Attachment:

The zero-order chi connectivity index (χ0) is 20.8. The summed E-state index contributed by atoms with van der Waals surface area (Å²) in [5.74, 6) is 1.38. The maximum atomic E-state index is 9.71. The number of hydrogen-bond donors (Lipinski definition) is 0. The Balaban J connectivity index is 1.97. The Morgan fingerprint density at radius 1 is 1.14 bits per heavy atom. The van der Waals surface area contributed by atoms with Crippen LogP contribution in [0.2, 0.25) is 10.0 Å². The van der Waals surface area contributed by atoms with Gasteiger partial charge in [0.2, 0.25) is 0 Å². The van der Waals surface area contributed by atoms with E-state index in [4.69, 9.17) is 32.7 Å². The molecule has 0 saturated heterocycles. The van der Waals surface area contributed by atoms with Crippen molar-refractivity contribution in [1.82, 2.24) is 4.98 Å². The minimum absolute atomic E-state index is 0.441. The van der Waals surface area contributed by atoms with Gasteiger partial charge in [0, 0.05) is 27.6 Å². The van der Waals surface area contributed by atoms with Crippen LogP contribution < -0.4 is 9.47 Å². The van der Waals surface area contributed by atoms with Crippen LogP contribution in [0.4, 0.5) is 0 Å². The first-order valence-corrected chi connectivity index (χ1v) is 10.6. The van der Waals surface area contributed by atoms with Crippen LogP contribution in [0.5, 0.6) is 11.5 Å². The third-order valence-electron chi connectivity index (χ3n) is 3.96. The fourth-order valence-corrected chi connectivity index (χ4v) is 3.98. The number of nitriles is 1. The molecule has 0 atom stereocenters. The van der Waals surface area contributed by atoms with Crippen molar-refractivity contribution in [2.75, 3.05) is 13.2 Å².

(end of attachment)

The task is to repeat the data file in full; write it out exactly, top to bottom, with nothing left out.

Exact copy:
The zero-order chi connectivity index (χ0) is 20.8. The summed E-state index contributed by atoms with van der Waals surface area (Å²) in [5.74, 6) is 1.38. The maximum atomic E-state index is 9.71. The number of hydrogen-bond donors (Lipinski definition) is 0. The Balaban J connectivity index is 1.97. The Morgan fingerprint density at radius 1 is 1.14 bits per heavy atom. The van der Waals surface area contributed by atoms with Crippen LogP contribution in [0.2, 0.25) is 10.0 Å². The van der Waals surface area contributed by atoms with Gasteiger partial charge in [0.2, 0.25) is 0 Å². The van der Waals surface area contributed by atoms with E-state index in [4.69, 9.17) is 32.7 Å². The molecule has 0 saturated heterocycles. The van der Waals surface area contributed by atoms with Crippen molar-refractivity contribution in [1.82, 2.24) is 4.98 Å². The minimum absolute atomic E-state index is 0.441. The van der Waals surface area contributed by atoms with Gasteiger partial charge in [0, 0.05) is 27.6 Å². The van der Waals surface area contributed by atoms with Crippen LogP contribution < -0.4 is 9.47 Å². The van der Waals surface area contributed by atoms with Crippen LogP contribution in [0.4, 0.5) is 0 Å². The first-order valence-corrected chi connectivity index (χ1v) is 10.6. The van der Waals surface area contributed by atoms with Crippen LogP contribution in [0.5, 0.6) is 11.5 Å². The third-order valence-electron chi connectivity index (χ3n) is 3.96. The fourth-order valence-corrected chi connectivity index (χ4v) is 3.98. The number of nitriles is 1. The molecule has 0 atom stereocenters. The van der Waals surface area contributed by atoms with Crippen molar-refractivity contribution in [2.75, 3.05) is 13.2 Å².